The butcher, the baker, and the candlestick-maker have more in common than a romp in the tub. People in these and a much wider variety of occupations than often suspected are at risk of developing respiratory injury or disease in the work place, says a University of Rochester physician in an article in the Feb. 10 issue of the New England Journal of Medicine.
"It used to be that mainly coal miners or people who worked with asbestos were the ones who came to doctors with lung disease from the work place," says author William Beckett, M.D., professor of environmental medicine. "But today, conventional work places like hospitals or construction sites are just as likely to cause respiratory disease. There's been a tremendous amount of new information pouring out in recent years; doctors may see such patients and not realize the cause."
Respiratory problems caused by the work place can range from a stuffy nose, sinusitis or laryngitis, all the way to allergies, asthma, emphysema and lung cancer. The butcher (fumes from plastic wrap), the baker (mites and fungi hitching a ride on grain dust), and the candlestick-maker (fumes) mark just a few of the occupations that can cause respiratory distress. More common culprits include latex gloves, dust kicked up during construction, and everyday cleaning solutions.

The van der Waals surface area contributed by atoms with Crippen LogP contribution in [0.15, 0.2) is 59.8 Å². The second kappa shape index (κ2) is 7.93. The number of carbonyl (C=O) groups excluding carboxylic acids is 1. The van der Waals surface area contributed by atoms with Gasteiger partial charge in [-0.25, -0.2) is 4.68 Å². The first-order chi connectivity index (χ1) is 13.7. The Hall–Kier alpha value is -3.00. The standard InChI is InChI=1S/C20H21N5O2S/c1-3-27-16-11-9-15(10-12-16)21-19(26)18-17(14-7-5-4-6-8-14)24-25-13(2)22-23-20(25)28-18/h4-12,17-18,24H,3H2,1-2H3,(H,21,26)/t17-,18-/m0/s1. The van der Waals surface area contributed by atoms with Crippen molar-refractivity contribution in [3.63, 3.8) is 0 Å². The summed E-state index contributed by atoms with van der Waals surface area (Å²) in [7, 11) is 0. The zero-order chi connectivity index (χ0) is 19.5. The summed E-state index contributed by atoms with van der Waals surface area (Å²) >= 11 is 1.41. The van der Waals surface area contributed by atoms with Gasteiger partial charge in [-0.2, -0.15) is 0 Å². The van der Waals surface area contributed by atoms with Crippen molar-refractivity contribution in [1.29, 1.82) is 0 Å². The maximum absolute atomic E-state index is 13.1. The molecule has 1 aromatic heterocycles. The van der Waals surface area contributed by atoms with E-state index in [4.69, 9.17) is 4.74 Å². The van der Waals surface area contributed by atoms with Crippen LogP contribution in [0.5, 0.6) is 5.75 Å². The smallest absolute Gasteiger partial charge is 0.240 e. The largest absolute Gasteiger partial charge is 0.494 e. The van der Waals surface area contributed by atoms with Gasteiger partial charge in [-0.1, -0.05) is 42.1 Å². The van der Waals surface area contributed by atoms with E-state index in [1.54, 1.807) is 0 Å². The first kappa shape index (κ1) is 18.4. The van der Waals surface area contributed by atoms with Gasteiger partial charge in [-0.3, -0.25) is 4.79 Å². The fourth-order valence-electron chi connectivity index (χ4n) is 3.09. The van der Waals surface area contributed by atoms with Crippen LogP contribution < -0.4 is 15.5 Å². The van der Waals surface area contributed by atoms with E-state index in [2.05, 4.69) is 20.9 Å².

While employees in certain occupations know the risks, others don't. The latter group often includes construction workers, says Beckett. Just as coal miners are at risk of developing respiratory diseases from dust, so are construction workers who break down rocks and move earth as part of highway or building construction.
In hospital or pharmaceutical laboratories, employees have higher rates of asthma because of the latex gloves they wear. A physician at the University of Toronto Medical Center has found that it's the cornstarch powder, added to make the gloves easier to pull on and off, that causes the problem by carrying latex particles int
Contact: Tom Rickey
University of Rochester